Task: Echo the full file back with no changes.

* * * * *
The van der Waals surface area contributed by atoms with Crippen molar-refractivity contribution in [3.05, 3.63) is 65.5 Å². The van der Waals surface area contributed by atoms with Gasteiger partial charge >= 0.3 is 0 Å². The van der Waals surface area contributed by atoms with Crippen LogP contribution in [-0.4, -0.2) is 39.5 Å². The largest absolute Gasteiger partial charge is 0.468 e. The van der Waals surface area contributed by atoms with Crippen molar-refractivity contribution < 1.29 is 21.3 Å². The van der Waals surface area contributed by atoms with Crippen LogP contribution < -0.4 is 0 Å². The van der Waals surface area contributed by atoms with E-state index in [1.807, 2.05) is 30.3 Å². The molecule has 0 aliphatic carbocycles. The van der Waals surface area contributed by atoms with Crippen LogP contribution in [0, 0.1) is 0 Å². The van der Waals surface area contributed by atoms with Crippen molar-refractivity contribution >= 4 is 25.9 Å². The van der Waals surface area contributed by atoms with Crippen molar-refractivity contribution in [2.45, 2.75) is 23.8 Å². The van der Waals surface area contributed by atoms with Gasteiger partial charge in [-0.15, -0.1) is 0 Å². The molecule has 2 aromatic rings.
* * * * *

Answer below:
The van der Waals surface area contributed by atoms with Crippen molar-refractivity contribution in [3.05, 3.63) is 65.5 Å². The van der Waals surface area contributed by atoms with Gasteiger partial charge >= 0.3 is 0 Å². The van der Waals surface area contributed by atoms with Crippen LogP contribution in [-0.4, -0.2) is 39.5 Å². The largest absolute Gasteiger partial charge is 0.468 e. The van der Waals surface area contributed by atoms with Crippen molar-refractivity contribution < 1.29 is 21.3 Å². The van der Waals surface area contributed by atoms with Crippen LogP contribution < -0.4 is 0 Å². The van der Waals surface area contributed by atoms with E-state index in [1.807, 2.05) is 30.3 Å². The molecule has 0 aliphatic carbocycles. The van der Waals surface area contributed by atoms with Crippen LogP contribution in [0, 0.1) is 0 Å². The van der Waals surface area contributed by atoms with Crippen molar-refractivity contribution >= 4 is 25.9 Å². The van der Waals surface area contributed by atoms with Crippen molar-refractivity contribution in [2.45, 2.75) is 23.8 Å². The van der Waals surface area contributed by atoms with Gasteiger partial charge in [-0.15, -0.1) is 0 Å². The molecule has 2 aromatic rings.